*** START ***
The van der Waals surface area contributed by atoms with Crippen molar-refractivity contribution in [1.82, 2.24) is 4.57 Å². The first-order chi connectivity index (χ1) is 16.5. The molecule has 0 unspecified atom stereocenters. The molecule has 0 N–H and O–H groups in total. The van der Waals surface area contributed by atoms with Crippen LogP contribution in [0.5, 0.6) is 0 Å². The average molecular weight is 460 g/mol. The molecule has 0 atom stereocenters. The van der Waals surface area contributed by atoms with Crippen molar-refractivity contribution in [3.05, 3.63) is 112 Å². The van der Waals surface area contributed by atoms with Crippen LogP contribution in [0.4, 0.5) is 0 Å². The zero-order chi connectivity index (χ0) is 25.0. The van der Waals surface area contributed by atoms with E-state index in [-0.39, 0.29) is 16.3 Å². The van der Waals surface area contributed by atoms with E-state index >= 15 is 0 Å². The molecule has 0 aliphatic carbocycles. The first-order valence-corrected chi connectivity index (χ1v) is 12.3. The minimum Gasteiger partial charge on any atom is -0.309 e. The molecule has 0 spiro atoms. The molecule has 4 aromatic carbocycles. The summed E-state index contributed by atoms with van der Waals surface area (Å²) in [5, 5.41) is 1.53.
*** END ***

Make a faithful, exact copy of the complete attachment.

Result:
The van der Waals surface area contributed by atoms with Crippen molar-refractivity contribution in [1.82, 2.24) is 4.57 Å². The first-order chi connectivity index (χ1) is 16.5. The molecule has 0 unspecified atom stereocenters. The molecule has 0 N–H and O–H groups in total. The van der Waals surface area contributed by atoms with Crippen LogP contribution in [0.5, 0.6) is 0 Å². The average molecular weight is 460 g/mol. The molecule has 0 atom stereocenters. The van der Waals surface area contributed by atoms with Crippen molar-refractivity contribution in [3.05, 3.63) is 112 Å². The van der Waals surface area contributed by atoms with Crippen LogP contribution in [0.4, 0.5) is 0 Å². The zero-order chi connectivity index (χ0) is 25.0. The van der Waals surface area contributed by atoms with E-state index in [-0.39, 0.29) is 16.3 Å². The van der Waals surface area contributed by atoms with E-state index >= 15 is 0 Å². The molecule has 0 aliphatic carbocycles. The first-order valence-corrected chi connectivity index (χ1v) is 12.3. The minimum Gasteiger partial charge on any atom is -0.309 e. The molecule has 0 spiro atoms. The molecule has 4 aromatic carbocycles. The summed E-state index contributed by atoms with van der Waals surface area (Å²) in [5, 5.41) is 1.53.